From running back Najeh Davenport's perspective, actions will speak louder than words, as the Steelers endeavor to keep it together.


SLOWLY, with deliberate defi ance, the angry attrition of the season strips layers from a football team, systematically picking off key elements like a sadistic sniper. A linebacker here. A defensive lineman there. A wide receiver. A cornerback. On and on.

The whirlpool starts to look like Coney Island on the Fourth of July. The trainer's table groans under the constant strain. No matter what shade of vestments you normally wear, the unofficial team colors of the NFL are black and blue, especially once November arrives.

"It's a tough game," Jeremy Shockey said yesterday. "Nothing new there."

Err-muffs: Hester eyes improvement

Devin Hester appeared to have happy feet trying to return punts Sunday. And the rookie speedster was anything but happy about his botched attempts to secure the football against the Dolphins.

With the Dolphins trailing 3-0 in the second quarter, Donnie Jones punted 47 yards to the Bears' 6-yard line. Hester muffed the catch, and the ball was recovered by Miami's Eddie Jackson. Three plays later, Joey Harrington hooked up with Marty Booker for a 5-yard touchdown pass and the Dolphins never trailed thereafter.

Winslow boasting ‘I am the best’ miffs Gates - Browns TE ‘hasn't played long enough,’ says angry Chargers tight end

SAN DIEGO - Chargers star tight end Antonio Gates doesn’t care much for Kellen Winslow’s boasting, which could make Sunday’s home game with the Cleveland Browns much more interesting.

On Wednesday, Winslow hyped his matchup with Gates as “a heavyweight match. It’s me versus Gates. I want to be the best tight end out there.”

Winslow, whose 40 catches lead all tight ends, mentioned that Kansas City’s Tony Gonzalez is behind him on the receptions list, followed by Gates.

Can Eric Winston break the Texans left tackle jinx?

All the talk radio this week has been about David Carr's poor showing against the Titans. He's starting against the Giants despite Sage Rosenfels poised performance in relief.

Coaches either have revolving door quarterback philosophies or they don't, and Gary Kubiak seems to have a great deal of respect for how difficult it is to be consistent week to week at the that position. (Already talked about that, we'll see how that works out).

Though the quarterback position is the one that gets the most focus, I am particularly interested in what is happening on the offensive line. The 2006 Texans draft class has played a lot of minutes for the team, with the exception of Eric Winston, who has mostly come in during injury situations.

Broncos extend Webster's deal

The Broncos on Saturday extended the contract of another backup defensive player by working a deal with linebacker Nate Webster.

Webster, who signed a one-year contract in May, is now locked up through 2008. Webster s base salary this season was raised by about $900,000. Monday, Denver gave prospective restricted free agent defensive tackle Demetrin Veal a two-year extension.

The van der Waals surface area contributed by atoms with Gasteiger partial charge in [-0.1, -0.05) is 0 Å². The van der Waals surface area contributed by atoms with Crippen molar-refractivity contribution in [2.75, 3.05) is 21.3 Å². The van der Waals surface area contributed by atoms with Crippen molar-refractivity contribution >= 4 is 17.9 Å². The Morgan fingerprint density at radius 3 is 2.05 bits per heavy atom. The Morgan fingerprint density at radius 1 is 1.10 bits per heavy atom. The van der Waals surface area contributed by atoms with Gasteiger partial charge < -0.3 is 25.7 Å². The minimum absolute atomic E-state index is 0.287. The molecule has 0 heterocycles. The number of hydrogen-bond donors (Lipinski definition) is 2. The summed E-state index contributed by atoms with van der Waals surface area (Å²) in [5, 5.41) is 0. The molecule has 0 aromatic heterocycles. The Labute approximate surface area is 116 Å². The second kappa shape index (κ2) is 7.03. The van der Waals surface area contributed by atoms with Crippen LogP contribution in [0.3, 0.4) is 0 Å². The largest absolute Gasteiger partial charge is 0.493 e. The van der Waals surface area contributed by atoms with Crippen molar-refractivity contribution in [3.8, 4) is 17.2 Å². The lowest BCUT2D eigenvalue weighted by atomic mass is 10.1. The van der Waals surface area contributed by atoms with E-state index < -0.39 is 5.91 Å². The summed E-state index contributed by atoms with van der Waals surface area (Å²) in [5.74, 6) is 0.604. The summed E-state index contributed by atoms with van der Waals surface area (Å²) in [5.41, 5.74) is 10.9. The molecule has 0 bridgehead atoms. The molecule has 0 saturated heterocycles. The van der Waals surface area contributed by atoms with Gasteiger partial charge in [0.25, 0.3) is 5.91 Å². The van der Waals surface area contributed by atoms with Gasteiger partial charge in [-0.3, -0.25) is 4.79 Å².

"This is a very good development for Nate," said Webster's agent, Drew Rosenhaus. "Nate loves it in Denver and was very happy to see the team having this interest in him."

Webster hasn't played this season but the team considers him a viable injury replacement at all three linebacker spots.


Sapp takes job, loves it

Warren Sapp sounds like a man on his second honeymoon these days, adding up the good and the bad and realizing that he is more in love than ever before. He adores his job anew, gushes about his teammates and savors every play.

"There's nothing like defense, nothing, nothing,'' Sapp said last week, like a preacher leading a revival meeting. "I don't care what they say about offense. There's nothing like playing defense with 10 other guys who want it and love it, and go hit and stick and run around like wild men. It's a great thing. It's a great thing.''

Sapp's infatuation didn't refresh itself conveniently, just as the Raiders' season developed a pulse. He has felt that way most of the season, minus several moments of despair that crept in during the team's 0-5 start. He learned last year that not playing hurts even more than losing.

McIntosh on Special Assignment Until His Opportunity

Rocky McIntosh has spent a half-season on the bench before, only then nobody noticed. The Washington Redskins' rookie linebacker was a freshman at Miami in 2002 and did not begin playing regularly that season until the final four games. Once he grabbed that starting job, however, McIntosh never let go, starting in the national championship game that season. He is waiting patiently for his time to come again.

Thus far, McIntosh has not been given a chance to play, paying his dues on special teams while stuck behind struggling weak-side linebacker Warrick Holdman on the defensive depth chart. Learning assistant head coach-defense Gregg Williams's complex scheme has been challenging for many veteran free agents, so for McIntosh to progress slowly was expected. For him to have not played on defense at all -- even in pass-rush or third-down situations -- has surprised some around the league, though.